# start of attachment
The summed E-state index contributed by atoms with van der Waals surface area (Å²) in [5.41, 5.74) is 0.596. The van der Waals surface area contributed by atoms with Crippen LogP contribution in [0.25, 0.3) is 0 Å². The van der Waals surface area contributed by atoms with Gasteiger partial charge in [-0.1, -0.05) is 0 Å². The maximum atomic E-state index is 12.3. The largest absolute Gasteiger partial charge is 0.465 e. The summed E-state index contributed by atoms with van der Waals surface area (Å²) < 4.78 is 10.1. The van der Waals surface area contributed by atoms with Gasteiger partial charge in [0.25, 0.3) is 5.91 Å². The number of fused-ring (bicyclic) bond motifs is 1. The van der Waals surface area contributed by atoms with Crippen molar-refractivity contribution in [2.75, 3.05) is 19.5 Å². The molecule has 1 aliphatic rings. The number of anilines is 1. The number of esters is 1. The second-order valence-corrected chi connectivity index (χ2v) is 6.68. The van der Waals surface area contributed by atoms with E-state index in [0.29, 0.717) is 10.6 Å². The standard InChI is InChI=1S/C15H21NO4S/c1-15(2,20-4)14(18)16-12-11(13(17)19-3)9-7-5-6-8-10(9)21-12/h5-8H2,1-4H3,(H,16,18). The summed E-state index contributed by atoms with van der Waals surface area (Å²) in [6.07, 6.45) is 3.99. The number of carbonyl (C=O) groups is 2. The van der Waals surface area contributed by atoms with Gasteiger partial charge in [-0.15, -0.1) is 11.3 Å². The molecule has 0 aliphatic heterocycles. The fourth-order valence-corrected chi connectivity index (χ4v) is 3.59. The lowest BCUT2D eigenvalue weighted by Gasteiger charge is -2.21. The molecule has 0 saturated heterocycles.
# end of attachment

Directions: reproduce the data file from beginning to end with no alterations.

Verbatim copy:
The summed E-state index contributed by atoms with van der Waals surface area (Å²) in [5.41, 5.74) is 0.596. The van der Waals surface area contributed by atoms with Crippen LogP contribution in [0.25, 0.3) is 0 Å². The van der Waals surface area contributed by atoms with Gasteiger partial charge in [-0.1, -0.05) is 0 Å². The maximum atomic E-state index is 12.3. The largest absolute Gasteiger partial charge is 0.465 e. The summed E-state index contributed by atoms with van der Waals surface area (Å²) < 4.78 is 10.1. The van der Waals surface area contributed by atoms with Gasteiger partial charge in [0.25, 0.3) is 5.91 Å². The number of fused-ring (bicyclic) bond motifs is 1. The van der Waals surface area contributed by atoms with Crippen molar-refractivity contribution in [2.75, 3.05) is 19.5 Å². The molecule has 1 aliphatic rings. The number of anilines is 1. The number of esters is 1. The second-order valence-corrected chi connectivity index (χ2v) is 6.68. The van der Waals surface area contributed by atoms with E-state index in [0.29, 0.717) is 10.6 Å². The standard InChI is InChI=1S/C15H21NO4S/c1-15(2,20-4)14(18)16-12-11(13(17)19-3)9-7-5-6-8-10(9)21-12/h5-8H2,1-4H3,(H,16,18). The summed E-state index contributed by atoms with van der Waals surface area (Å²) in [6.07, 6.45) is 3.99. The number of carbonyl (C=O) groups is 2. The van der Waals surface area contributed by atoms with Gasteiger partial charge in [-0.15, -0.1) is 11.3 Å². The molecule has 0 aliphatic heterocycles. The fourth-order valence-corrected chi connectivity index (χ4v) is 3.59. The lowest BCUT2D eigenvalue weighted by Gasteiger charge is -2.21. The molecule has 0 saturated heterocycles.